"Our absolute overriding priority if we want to protect jobs, if we want to protect communities, if we want to protect families, is to actually deepen and widen that liberal and open free market right on our doorstep."
He said he hoped the eurozone countries would "get their act together" and make it a success, adding: "The last thing we should do is say 'oh in that case we wash our hands of the whole enterprise and we'll get out'. That will destroy jobs and destroy prosperity in this country."
He went on: "Europe influences us whether you like the EU or not and it has a massive effect on our everyday life. I want us to have the bulldog confidence of the British spirit to, instead of constantly looking for excuses to get out of the game, get out there, shape it, influence it and do so in the national interest."
Mr Clegg said the riots had shown that the UK had been "far too soft on repeat crime for far too long" - but rejected suggestions that was down to the Human Rights Act.
He firmly backed Justice Secretary Ken Clarke's "rehabilitation revolution", but laughed that he might have given the "kiss of death" to the veteran Tory's career by joking in a speech last night that he was the sixth Lib Dem member of the Cabinet.
The comments came as Business Secretary Vince Cable pledged to crack down on Britain's culture of excessive pay for senior executives.
The Cabinet minister signalled moves to make it easier for ordinary shareholders to prevent company bosses being awarded huge sums without delivering exceptional results.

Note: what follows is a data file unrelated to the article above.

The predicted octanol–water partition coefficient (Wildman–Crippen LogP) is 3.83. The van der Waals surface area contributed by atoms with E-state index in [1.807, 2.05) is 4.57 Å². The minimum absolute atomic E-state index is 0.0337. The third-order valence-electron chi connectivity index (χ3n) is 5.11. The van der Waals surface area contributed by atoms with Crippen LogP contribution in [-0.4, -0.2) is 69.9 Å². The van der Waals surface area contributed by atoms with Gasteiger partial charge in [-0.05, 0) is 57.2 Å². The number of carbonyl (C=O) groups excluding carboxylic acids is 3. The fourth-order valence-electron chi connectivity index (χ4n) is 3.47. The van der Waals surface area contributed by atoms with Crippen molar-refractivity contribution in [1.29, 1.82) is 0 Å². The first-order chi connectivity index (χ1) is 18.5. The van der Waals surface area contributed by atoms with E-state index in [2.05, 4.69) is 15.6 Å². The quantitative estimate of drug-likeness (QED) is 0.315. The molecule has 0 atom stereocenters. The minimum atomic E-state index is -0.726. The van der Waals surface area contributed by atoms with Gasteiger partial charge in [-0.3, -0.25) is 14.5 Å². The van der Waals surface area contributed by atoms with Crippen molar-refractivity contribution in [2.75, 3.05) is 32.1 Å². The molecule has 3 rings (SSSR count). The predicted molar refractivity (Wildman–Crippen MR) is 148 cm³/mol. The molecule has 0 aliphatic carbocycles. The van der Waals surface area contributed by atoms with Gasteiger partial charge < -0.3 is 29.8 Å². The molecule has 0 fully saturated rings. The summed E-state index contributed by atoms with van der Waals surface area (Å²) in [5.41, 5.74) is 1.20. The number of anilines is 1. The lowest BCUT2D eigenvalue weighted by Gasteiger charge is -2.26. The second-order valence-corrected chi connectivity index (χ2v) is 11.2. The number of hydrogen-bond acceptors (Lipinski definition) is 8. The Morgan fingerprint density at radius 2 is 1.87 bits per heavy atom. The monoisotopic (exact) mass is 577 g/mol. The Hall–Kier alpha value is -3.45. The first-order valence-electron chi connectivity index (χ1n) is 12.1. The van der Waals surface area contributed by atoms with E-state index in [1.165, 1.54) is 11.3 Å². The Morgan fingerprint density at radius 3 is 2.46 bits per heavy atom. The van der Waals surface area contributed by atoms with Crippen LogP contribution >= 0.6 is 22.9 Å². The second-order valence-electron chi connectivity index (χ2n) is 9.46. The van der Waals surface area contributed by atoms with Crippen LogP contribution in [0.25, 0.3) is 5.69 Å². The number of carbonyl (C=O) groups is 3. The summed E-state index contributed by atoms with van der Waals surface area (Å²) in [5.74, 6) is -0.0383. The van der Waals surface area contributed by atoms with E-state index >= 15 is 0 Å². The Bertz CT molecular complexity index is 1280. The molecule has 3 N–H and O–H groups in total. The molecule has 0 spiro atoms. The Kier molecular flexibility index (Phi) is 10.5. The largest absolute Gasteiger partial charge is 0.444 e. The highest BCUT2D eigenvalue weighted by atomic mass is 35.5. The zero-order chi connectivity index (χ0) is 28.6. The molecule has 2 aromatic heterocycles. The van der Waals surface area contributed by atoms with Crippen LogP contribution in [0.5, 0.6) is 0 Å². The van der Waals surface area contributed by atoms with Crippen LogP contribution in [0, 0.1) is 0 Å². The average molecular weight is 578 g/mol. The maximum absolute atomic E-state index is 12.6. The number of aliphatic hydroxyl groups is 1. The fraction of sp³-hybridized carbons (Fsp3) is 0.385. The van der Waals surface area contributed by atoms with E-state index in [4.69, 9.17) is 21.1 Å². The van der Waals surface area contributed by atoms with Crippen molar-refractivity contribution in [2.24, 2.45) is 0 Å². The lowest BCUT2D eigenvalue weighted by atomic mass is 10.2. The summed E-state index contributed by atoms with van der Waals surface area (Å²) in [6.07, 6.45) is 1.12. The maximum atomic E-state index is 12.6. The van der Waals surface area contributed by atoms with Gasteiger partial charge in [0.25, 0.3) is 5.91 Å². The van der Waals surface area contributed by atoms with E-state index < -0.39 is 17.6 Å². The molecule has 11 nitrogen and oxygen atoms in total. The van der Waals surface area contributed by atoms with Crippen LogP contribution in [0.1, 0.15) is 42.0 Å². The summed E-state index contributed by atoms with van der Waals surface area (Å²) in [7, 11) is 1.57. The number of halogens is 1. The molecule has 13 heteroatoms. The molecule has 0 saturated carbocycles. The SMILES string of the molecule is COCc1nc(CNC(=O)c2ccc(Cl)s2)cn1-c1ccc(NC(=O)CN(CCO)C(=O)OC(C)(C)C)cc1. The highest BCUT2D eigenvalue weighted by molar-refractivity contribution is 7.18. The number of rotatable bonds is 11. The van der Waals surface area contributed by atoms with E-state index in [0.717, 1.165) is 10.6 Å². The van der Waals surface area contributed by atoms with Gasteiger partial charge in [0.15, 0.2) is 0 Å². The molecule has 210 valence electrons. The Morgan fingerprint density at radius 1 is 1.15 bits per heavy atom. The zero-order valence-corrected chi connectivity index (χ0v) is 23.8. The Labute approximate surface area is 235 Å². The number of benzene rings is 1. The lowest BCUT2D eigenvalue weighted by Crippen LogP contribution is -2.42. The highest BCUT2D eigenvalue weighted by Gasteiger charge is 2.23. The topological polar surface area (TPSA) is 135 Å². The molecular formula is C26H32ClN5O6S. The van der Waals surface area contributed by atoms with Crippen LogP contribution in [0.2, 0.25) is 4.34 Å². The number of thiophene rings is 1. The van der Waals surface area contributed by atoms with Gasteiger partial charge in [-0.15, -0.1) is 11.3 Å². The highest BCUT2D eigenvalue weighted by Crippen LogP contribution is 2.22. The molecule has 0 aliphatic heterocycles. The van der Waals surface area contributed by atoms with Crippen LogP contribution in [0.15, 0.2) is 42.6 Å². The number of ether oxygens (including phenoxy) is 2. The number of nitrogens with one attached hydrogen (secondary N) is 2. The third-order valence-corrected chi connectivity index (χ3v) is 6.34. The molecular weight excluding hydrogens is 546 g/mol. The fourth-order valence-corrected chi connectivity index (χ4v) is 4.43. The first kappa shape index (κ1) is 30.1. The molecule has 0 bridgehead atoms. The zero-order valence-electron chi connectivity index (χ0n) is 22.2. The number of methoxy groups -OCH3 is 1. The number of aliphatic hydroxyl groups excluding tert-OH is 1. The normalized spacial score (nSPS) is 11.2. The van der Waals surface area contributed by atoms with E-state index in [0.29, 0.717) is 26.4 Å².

"The performance of companies has not demonstrably improved, yet people are being paid an awful lot more," he told the Sunday Times. "There's something happening that isn't right."
In another move designed to soothe party activists anxious over high-profile coalition policies and flagging Lib Dem poll ratings, special teams of tax inspectors are to target the highest earners.
And education minister Sarah Teather is expected to give details of the flagship Pupil Premium later.
Funding for the initiative providing extra cash for poorer students is to double to £1.25 billion next year.
A ComRes survey for the Sunday Mirror and Independent on Sunday on the eve of the party gathering in Birmingham suggested the Lib Dems' support has flat-lined at 11%.
Separate research on public attitudes towards public leaders also makes grim reading for Lib Dems.
As part of the study, commissioned by former Tory chairman Lord Ashcroft and published by the Sunday Telegraph, swing voters were shown cards and asked to choose from a series of images they felt represented each party leader.
While David Cameron was compared to a lion, tiger or bulldog, Mr Clegg was associated with a puppet, a chameleon and a drowning man.
Though seen by many as likeable, the Deputy Prime Minister was described as "weak", "indecisive" and "out of his depth".
In a speech kicking off the conference last night, Mr Clegg upped his efforts to differentiate his party from the Tories.
He insisted Lib Dem ministers were fighting "tooth and nail" for the party's values behind the scenes and imposing their will on their "political enemies".
Speakers on the platform also delivered a series of risque jokes about their Conservative colleagues.
Lib Dem president Tim Farron said the party had prevented the Tories pushing through measures in government favouring the wealthy at the expense of the less well off.
"If there was a Conservative majority there is no way the income tax would be being cut for the lowest paid, there is no way that the pension would be increased for poor pensioners, but there would have been income tax cuts for the rich, there would have been inheritance tax cuts for the rich and we would be getting out of this financial mess in a much less fair way," he told Sky News' Murnaghan programme.
"If there was a Conservative majority, this Government would look a lot different - and in most people's eyes a lot worse."